Enforcing Foreign (ie. Non-Ontario) JudgmentsThis topic deals with enforcing court judgments that are already made, but from a jurisdiction other than Ontario. There are three categories of this issue: (1) foreign (except UK) judgments, (2) UK judgments and (3) Canadian (but non-Ontario) judgments.
The procedure for (1) foreign judgments is common law. It involves commencing an Ontario civil proceeding, but (with respect to a foreign money judgment at least) only ensuring that basic principles of fairness are met.
The procedures for (2) UK judgments and (3) other provincial or territorial, are governed by Ontario statutes: the Reciprocal Enforcement of Judgments (UK) Act and the Reciprocal Enforcement of Judgments Act, which you must read.
Note: Foreign Judgments II | Foreign Judgments - Common Law
The separate issue of how to advance international or inter-provincial litigation (ie. suing for inter-jurisdictional matters) is dealt with under Private International Law.
Procedure for Enforcement of Foreign Judgments in Ontario. Independence Plaza 1 Associates, L.L.C. v. Figliolini
In Independence Plaza 1 Associates, L.L.C. v. Figliolini (Ont CA, 2017) the court briefly canvasses the procedure in Ontario courts for enforcing a foreign money judgment:
 Following Beals, the test for recognition and enforcement of foreign money judgments is as follows. First, the party seeking to enforce the foreign judgment must establish that the foreign court took jurisdiction according to Canadian conflict of laws rules, i.e. there must be a “real and substantial connection” between the subject matter of the litigation and the foreign jurisdiction. Second, the judgment must be for a fixed sum of money. Third, the judgment must be final and conclusive. Fourth, the party resisting the foreign judgment bears the burden of establishing any applicable defences, including fraud, public policy and lack of natural justice. See also Bank of Mongolia v. Taskin, 2011 ONSC 6083 (CanLII),  O.J. No. 4572 (Div. Ct.), aff’d 2012 ONCA 220 (CanLII),  O.J. No. 1469; Pro Swing Inc. v. Elta Golf Inc., 2006 SCC 52 (CanLII),  2 S.C.R. 612.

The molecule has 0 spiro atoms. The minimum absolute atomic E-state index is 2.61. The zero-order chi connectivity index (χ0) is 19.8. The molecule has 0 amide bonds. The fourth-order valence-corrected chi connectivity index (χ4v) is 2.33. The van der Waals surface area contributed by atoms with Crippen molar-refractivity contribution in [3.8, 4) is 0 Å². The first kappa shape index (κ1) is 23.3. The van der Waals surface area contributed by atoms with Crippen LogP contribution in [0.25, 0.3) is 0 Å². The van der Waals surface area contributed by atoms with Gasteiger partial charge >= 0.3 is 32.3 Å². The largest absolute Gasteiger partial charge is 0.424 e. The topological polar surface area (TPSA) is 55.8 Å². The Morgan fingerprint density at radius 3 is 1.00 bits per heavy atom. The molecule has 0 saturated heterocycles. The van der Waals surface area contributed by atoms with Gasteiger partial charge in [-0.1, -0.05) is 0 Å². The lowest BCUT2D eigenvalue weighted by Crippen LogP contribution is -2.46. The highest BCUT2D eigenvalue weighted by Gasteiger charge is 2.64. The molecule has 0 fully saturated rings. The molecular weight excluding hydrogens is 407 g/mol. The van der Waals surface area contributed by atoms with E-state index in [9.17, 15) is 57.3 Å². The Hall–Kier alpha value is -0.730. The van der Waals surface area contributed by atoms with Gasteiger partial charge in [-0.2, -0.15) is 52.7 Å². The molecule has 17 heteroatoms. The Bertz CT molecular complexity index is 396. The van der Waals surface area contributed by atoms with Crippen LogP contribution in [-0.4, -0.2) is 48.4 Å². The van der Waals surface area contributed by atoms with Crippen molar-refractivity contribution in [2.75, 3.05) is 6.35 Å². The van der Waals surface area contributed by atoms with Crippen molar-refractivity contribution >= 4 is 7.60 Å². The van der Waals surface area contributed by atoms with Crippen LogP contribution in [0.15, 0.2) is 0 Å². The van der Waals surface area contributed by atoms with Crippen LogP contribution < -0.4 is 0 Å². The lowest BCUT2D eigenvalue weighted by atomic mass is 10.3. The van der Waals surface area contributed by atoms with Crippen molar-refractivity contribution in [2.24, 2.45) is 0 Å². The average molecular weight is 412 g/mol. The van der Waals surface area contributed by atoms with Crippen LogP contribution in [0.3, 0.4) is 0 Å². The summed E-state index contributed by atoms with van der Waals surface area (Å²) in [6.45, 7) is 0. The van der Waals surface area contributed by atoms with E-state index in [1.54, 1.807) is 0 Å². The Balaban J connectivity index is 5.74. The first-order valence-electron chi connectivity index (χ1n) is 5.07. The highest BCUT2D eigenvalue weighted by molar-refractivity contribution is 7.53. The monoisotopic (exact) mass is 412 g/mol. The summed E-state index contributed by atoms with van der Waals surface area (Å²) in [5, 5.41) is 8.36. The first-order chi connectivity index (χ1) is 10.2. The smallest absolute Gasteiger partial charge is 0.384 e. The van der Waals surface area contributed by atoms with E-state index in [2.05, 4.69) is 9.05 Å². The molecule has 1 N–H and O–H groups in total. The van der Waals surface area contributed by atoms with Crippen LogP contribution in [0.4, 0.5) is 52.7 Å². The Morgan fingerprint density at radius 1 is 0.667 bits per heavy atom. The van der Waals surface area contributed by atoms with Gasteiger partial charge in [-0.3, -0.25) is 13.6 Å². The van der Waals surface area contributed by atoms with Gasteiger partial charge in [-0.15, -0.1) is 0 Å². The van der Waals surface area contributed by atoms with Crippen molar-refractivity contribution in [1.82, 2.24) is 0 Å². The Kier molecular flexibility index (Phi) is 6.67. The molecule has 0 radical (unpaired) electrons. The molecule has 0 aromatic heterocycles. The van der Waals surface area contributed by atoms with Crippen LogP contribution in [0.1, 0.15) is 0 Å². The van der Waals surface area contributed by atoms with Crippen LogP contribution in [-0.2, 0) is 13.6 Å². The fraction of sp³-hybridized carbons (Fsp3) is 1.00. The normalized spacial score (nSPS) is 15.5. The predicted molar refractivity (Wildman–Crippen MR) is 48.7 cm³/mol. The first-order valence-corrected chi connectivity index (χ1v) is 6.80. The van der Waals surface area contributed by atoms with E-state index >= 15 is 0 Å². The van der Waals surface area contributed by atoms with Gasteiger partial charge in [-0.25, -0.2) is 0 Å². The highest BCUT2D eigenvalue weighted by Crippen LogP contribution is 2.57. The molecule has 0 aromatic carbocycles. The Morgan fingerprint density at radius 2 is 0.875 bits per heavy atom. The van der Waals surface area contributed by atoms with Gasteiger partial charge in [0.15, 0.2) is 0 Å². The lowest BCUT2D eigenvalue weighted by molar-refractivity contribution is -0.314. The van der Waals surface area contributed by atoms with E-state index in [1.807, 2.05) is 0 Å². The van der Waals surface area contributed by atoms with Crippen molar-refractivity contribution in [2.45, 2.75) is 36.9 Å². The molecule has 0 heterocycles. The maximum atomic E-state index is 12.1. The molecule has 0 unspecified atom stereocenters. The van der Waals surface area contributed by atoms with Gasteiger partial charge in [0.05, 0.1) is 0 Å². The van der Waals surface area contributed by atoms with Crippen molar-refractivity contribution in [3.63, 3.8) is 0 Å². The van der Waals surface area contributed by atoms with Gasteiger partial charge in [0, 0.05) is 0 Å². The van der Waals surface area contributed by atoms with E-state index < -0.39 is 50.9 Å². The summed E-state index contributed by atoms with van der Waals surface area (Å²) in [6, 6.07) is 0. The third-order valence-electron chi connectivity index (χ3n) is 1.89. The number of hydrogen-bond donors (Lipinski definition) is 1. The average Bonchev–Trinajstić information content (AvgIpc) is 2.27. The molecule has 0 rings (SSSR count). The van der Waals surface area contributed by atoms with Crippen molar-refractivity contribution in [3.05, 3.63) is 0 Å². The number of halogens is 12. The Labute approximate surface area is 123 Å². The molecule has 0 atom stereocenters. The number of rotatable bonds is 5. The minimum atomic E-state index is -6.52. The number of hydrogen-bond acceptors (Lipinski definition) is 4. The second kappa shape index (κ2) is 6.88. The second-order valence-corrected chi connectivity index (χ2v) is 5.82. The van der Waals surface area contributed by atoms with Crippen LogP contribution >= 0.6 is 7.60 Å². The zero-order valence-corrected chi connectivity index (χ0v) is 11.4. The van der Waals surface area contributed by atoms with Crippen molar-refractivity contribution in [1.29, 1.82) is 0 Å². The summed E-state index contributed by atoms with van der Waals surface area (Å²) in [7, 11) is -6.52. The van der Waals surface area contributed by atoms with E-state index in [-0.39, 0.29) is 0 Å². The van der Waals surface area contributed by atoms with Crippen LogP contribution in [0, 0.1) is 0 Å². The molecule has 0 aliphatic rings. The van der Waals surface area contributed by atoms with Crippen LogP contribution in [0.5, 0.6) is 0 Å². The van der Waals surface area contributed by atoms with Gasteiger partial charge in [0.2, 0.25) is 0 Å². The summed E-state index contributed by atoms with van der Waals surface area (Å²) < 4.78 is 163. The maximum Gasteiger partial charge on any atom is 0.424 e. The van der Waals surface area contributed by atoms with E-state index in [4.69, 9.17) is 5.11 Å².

Foreign Judgments and Ontario Limitation Periods. Independence Plaza 1 Associates, L.L.C. v. Figliolini
In Independence Plaza 1 Associates, L.L.C. v. Figliolini (Ont CA, 2017) the main issues are whether an Ontario limitation period applies for commencing an Ontario proceeding to enforce the non-Canadian judgment, and if so then when does it commence - ie. at the date of the foreign judgment or the date that foreign appeal proceedings from it are concluded? The court also expounded generally on the history and purposes of limitation periods in litigation:
 The correct approach to resolving the two questions raised by this appeal begins and ends with the provisions of the Limitations Act, 2002, which is a comprehensive and exhaustive scheme for dealing with limitation periods: Intact Insurance Co. of Canada v. Lombard General Insurance Co. of Canada, 2015 ONCA 764 (CanLII), 128 O.R. (3d) 658, at paras. 53-56, leave to appeal to S.C.C. refused,  S.C.C.A. No. 10 and  S.C.C.A. No. 11.
 Accordingly, I will begin my analysis by explaining the purpose of statutes of limitation. I will then examine the relevant provisions of the former Ontario Limitations Act, R.S.O. 1990, c. L.15, and their interpretation in the case law. Finally, I will discuss the legislative history of the Limitations Act, 2002 and the relevant provisions of the statute. Against this background, I will address the two questions raised by this appeal.
(i) The purposes of statutes of limitation